PORKBUSTERS UPDATE: Shadegg Endorses Internet Posting of Bills 72 Hours Before Votes, IDing Earmark Seekers
Hugh Hewitt popped a couple of interesting questions to Rep. John Shadegg, R-AZ, who has announced his candidacy for House Majority Leader, and received some answers that ought to go over well with everybody who wants to see more transparency and accountability in government, starting with Congress.
Here's the transcript of the exchange earlier today on Hugh's Talk Radio show on two questions in which I had a particular interest. Note especially toward the end of the exchange Shadegg's reading of the Contract with America's often-overlooked transparency provisions:
"HH: From Mark Tapscott, my colleague in the blogging business at the Heritage Foundation, comes some questions. Will you introduce and support a proposal to require all earmarks be identified by the name of the requesting member?
"JS: I think my answer to that question is yes. I haven't given...I have not formed by specific earmark proposal, but we cannot have earmarks put in where you do not know who they benefit, or where you do not know why they're being done, and where they can't be debated. "My understanding is that most...well, many earmarks, at least the ones that are abusive, are snuck in, in the dark of night, often by, quite frankly, some powerful members, and rank and file members don't even know about them.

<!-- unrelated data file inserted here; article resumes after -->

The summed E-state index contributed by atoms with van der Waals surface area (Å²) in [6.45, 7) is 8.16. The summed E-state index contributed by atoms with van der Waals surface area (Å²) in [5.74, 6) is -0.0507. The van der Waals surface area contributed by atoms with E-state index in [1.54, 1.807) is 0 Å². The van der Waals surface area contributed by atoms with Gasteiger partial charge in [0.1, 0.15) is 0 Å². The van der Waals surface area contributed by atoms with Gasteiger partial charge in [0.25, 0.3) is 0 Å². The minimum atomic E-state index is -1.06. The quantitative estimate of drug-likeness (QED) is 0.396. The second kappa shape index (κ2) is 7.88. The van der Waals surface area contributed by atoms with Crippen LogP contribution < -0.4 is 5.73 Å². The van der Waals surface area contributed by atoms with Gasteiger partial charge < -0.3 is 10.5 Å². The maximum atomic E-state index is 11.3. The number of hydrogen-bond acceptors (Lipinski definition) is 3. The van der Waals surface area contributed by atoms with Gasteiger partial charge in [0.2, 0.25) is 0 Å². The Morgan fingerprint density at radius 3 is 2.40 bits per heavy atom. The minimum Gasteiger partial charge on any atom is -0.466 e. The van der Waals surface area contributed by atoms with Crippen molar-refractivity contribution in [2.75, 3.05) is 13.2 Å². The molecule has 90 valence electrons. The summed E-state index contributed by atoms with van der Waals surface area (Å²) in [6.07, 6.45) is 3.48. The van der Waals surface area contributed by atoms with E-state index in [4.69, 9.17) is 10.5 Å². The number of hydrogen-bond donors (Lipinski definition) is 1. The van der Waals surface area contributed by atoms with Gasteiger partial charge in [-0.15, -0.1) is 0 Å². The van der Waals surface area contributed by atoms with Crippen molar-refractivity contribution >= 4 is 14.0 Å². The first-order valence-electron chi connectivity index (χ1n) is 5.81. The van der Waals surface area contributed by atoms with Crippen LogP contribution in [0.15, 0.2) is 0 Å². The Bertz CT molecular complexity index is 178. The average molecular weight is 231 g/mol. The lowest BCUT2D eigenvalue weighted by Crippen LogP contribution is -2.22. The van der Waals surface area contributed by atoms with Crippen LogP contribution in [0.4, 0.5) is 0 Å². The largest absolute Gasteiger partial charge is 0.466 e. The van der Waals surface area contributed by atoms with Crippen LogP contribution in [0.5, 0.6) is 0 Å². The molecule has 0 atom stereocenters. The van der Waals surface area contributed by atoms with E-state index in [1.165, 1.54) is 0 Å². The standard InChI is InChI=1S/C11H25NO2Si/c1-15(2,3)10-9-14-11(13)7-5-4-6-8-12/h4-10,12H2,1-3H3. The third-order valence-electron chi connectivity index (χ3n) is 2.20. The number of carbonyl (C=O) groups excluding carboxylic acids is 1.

"One of the problems with the earmarks is that as this question suggests, the earmarks don't even often, at least in some instances, you cannot find out from the bill itself who benefitted by the earmark, because the language goes into what's called report language, and it's not in the bill itself.
"And my colleague, Jeff Flake, has a bill to make sure that you simply can't do that, because right now, if we go to the floor and we try to strike an earmark, and force the proponent of that earmark to come out and defend it, it turns out the earmark is in the report language, and it's impossible to strike it, or even to force a debate on it.
"HH: Would you support, again a Tapscott question, a proposal to require legislation to be posted on the internet, say 72 hours prior to a vote, so that the American public can see what's in there?
"JS: Absolutely, absent, I supposed, the closing days of the session, where you might have to have a limited exemption to that. We have a rule that we waive all the time, that requires a 3-day holdover period before a measure can be voted upon.
"And it is when...quite frankly, when we waive that rule to try to get out of town at the end, when we have seen some of the worst abuses of that. But we don't just waive it at the end of the session, we waive it all the time.
"So I believe that there should be the greatest amount of sunshine possible in this process, and I want to make the point, Hugh. When I got elected in 1994 as a part of the revolutionary class of 1994, we based our campaign on two things: one, we were going to shrink the size and scope of government.
"We were going to reduce spending, we were going to cut taxes. We were going to decrease regulation. We were going to increase local responsibility. We were going to increase individual responsibility, and individual freedom, and of course, keep a strong national defense.